"We have deployed a battalion-sized force in Pibor to support the government to protect civilians," Lise Grande, the UN humanitarian coordinator for South Sudan, told AFP Saturday, adding that the provision of food aid was an "urgent step."
She said the peacekeeping reinforcement had been deployed within the past three days, with a company of blue helmets being the latest addition on Friday. "We are extremely concerned about the massing of the Lou Nuer youth," in that part of the newborn nation's troubled Jonglei state, Grande said.
An estimated 500 members of the Lou Nuer tribe -- among 6,000 armed youth who have been marching towards Pibor -- were already on the town's outskirts, the United Nations warned on Friday.
Thousands from the rival Murle tribe began fleeing towards Pibor several days ago when the Lou Nuer raided the town of Lukangol, but many have now also escaped from Pibor, the UN said.
A peace mediator in Jonglei said gun-wielding Lou Nuer youths had wounded more than 60 people, killing at least one, in attacks over the past four days.
"We are waiting (to see) if they will launch an attack again, or they will not. But this morning it was calm," said Gatwech Koak Nyuon, whose church-affiliated Nuer Peace Council says it has worked since 2004 to bring peace to various South Sudanese groups, not only the Nuer.
To assist those left in the town, the UN's World Food Programme flew in a helicopter with food on Saturday, Grande said, after plans for an airlift on Friday were suspended following reports that security was deteriorating.
"As of yesterday there was no food in Pibor, so this was an urgent step," Grande said. "We're going to try to assist several thousand people for up to two weeks," she added. "But of course that depends on security conditions."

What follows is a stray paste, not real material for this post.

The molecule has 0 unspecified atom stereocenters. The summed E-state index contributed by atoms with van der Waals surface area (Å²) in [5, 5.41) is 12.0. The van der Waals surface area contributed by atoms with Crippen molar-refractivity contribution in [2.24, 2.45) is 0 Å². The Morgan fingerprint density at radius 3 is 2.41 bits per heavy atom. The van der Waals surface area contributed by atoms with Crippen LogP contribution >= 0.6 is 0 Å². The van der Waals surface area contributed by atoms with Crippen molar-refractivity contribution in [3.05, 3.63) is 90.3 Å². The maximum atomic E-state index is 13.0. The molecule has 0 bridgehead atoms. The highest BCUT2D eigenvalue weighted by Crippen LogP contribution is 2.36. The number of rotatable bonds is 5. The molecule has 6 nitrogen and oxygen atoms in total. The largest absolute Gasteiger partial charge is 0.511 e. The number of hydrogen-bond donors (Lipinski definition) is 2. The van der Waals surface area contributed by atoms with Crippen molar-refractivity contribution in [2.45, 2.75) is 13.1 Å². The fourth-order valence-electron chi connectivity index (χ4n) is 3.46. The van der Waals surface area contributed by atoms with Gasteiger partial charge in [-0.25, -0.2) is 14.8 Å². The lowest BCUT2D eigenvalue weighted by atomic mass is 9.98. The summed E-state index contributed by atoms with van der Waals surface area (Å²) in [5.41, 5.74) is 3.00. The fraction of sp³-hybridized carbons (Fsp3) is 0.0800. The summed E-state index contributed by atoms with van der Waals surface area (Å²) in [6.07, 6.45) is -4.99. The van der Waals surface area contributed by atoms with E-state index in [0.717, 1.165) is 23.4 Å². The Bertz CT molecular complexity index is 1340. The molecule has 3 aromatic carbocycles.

Grande said about 100 "highly vulnerable" civilians -- including sick and elderly -- were stuck in the town centre. "We're looking to evacuate them," she said. "It's a top priority for us."
On Friday the UN said two armoured personnel carriers had managed to reach Pibor but the roads were virtually impassable.
A group calling itself the Nuer Youth White Army issued a statement on December 26 vowing to "wipe out the entire Murle tribe...as the only solution to guarantee long-term security of Nuer's cattle."
The group accuse the Murle of raiding Nuer cattle and killing members of their tribe since 2005, when a peace agreement ended two decades of civil war and led to South Sudan's independence this year.
Neither the UN nor South Sudan's former rebel army the SPLA have protected the Nuer, the group alleged.
"We the Nuer Youth have decided to fight the Murle, SPLA and the UN," it said. The UN had raised the alarm in September over cattle raids that had already left around 1,000 people dead since June, calling it a crisis that threatened to engulf the fledgling nation.
The raids involved "army-like" movements of people with new weapons and satellite phones, the UN said at the time.
South Sudan's army spokesman has alleged that the assailants were armed and supported by Khartoum, which has in turn accused Juba of supporting rebels within its territory.
The South separated from Sudan in July after an overwhelming vote for independence following decades of conflict that left some two million people dead.